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Home :: Archive :: 2000 :: November ::
Re: Apes and Monkeys
The Shakespeare Conference: SHK 11.2004  Wednesday, 31 October 2000.

[1]     From:   Tom Bishop <
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        Date:   Tuesday, 31 Oct 2000 12:05:44 -0500
        Subj:   Re: SHK 11.1992 Apes and Monkeys

[2]     From:   David Lindley <
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        Date:   Tuesday, 31 Oct 2000 18:06:24 GMT
        Subj:   Re: SHK 11.1992 Apes and Monkeys

[3]     From:   Jim Lake <
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        Date:   Tuesday, 31 Oct 2000 12:08:58 -0600
        Subj:   RE: SHK 11.1992 Apes and Monkeys

[4]     From:   Werner Broennimann <
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        Date:   Tuesday, 31 Oct 2000 18:42:58 +0000
        Subj:   SHK 11.1992: Apes and Monkeys

[5]     From:   John Jowett <
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        Date:   Wednesday, 1 Nov 2000 12:53:45 GMT
        Subj:   Re: SHK 11.1992 Apes and Monkeys


[1]-----------------------------------------------------------------
From:           Tom Bishop <
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Date:           Tuesday, 31 Oct 2000 12:05:44 -0500
Subject: 11.1992 Apes and Monkeys
Comment:        Re: SHK 11.1992 Apes and Monkeys

>Some time back we had a fine discussion of Shylock's daughter Jessica
>and Renaissance monkeys. Working on a related matter, I find myself
>wondering if early moderns distinguished at all between apes and
>monkeys. Part of the issue is construing the mysterious proverb that old
>maids must "lead apes in hell." Can anyone help?

It looks at first glance through OED as though "monkey" might have
tended to be used for smaller, livelier animals, like marmosets (often
linked with monkey for alliterative effect). The word was a comparative
newcomer (about 1500?) to the lexicon of primates. There may have been
some consciousness of it grammatically diminutive character, as there is
also for "marmoset" (which predates it).  Mandeville refers to
"Babewynes, Apes, Marmesettes, and othere dyverse bestes". By 1699
however, a distinction among "monkey, ape and man" is clearly implied by
the title of Tyson's "Orang-Outang, sive Homo Sylvestris: or, the
Anatomy of a Pygmie, Compared with that of a Monkey, an Ape, and a
Man."  Whether England earlier than that would ever have seen what we
now call a "great ape" I do not know.  London Magazine in 1738 expresses
surprise at a recently arrived "Chimpanze" (the word is apparently
Angolan) as though the animal was unknown before, and a writer in 1799
is clearly unfamiliar with the word "Gorilla".  In 1770 a magazine
writer is still describing a gibbon as a monkey.

There would surely be illustrations of the proverb about that might
help.

Tom

[2]-------------------------------------------------------------
From:           David Lindley <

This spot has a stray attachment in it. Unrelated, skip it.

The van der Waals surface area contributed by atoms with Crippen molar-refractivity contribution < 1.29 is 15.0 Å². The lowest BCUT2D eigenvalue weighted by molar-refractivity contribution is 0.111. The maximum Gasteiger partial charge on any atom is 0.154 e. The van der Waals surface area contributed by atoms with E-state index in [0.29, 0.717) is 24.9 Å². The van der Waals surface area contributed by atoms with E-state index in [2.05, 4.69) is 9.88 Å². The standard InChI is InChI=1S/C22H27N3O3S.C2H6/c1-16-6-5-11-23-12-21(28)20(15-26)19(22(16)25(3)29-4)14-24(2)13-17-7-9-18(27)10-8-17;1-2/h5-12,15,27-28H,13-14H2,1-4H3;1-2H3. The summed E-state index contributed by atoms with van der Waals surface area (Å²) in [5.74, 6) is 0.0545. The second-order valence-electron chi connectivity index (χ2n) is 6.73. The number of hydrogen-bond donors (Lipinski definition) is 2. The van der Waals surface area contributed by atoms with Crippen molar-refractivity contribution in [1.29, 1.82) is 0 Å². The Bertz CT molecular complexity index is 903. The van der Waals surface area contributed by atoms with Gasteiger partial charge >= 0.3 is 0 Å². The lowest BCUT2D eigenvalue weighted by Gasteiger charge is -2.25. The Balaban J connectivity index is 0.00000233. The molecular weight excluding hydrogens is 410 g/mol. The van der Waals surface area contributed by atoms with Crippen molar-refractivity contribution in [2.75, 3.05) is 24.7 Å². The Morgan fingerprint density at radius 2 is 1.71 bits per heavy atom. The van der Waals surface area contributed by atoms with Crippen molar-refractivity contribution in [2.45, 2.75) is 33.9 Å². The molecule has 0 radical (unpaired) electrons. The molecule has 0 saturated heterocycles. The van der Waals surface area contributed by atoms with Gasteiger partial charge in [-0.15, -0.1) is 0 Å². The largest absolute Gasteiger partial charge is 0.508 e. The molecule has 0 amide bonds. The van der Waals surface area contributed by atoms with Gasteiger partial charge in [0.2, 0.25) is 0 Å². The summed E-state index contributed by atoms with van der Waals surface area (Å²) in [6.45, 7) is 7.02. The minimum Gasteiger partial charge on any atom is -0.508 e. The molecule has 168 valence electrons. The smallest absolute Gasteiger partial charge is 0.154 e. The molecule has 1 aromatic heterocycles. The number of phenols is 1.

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Date:           Tuesday, 31 Oct 2000 18:06:24 GMT
Subject: 11.1992 Apes and Monkeys
Comment:        Re: SHK 11.1992 Apes and Monkeys

On apes and monkeys - my memory is that Topsell, History of Four-Footed
Beasts, goes into some detail about different varieties of monkey - but
I can't remember if the 'ape-monkey' distinction is important.

David Lindley

[3]-------------------------------------------------------------
From:           Jim Lake <
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Date:           Tuesday, 31 Oct 2000 12:08:58 -0600
Subject: 11.1992 Apes and Monkeys
Comment:        RE: SHK 11.1992 Apes and Monkeys

H. W. Janson's Apes and Ape Lore in the Middle Ages and the Renaissance
deals with this sort of thing.

Jim Lake

[4]-------------------------------------------------------------
From:           Werner Broennimann <
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Date:           Tuesday, 31 Oct 2000 18:42:58 +0000
Subject: Apes and Monkeys
Comment:        SHK 11.1992: Apes and Monkeys

Both MND 2.1.181 ("On meddling monkey or on busy ape") and Cymb. 1.6.39
where ape and monkey co-occur do not really seem to differentiate
between the two.  Marvin Spevack (A Shakespeare Thesaurus) lists these
synonyms: ape, apish, babion, baboon, dog-ape, jackanapes, John ape,
marmoset, monkey.  Somehow it feels good to sound out these words.
Shakespeare's England (which I still find a real treasure trove), vol.
1, p. 486 has this information: "What is loosely called the simian group
of animals is represented by the ape, the monkey, the baboon, and the
marmoset.  'Ape' was still the generic name; 'monkey' was a word of
comparatively recent introduction; the first is about twice as frequent
as the second in Shakespeare's works, but they are employed without any
discernible difference of meaning.  In a few passages there seems to be
some sort of implication that the monkey was simply a degraded form of
man; as [in Timon 1.1.260]."

Werner Br

 

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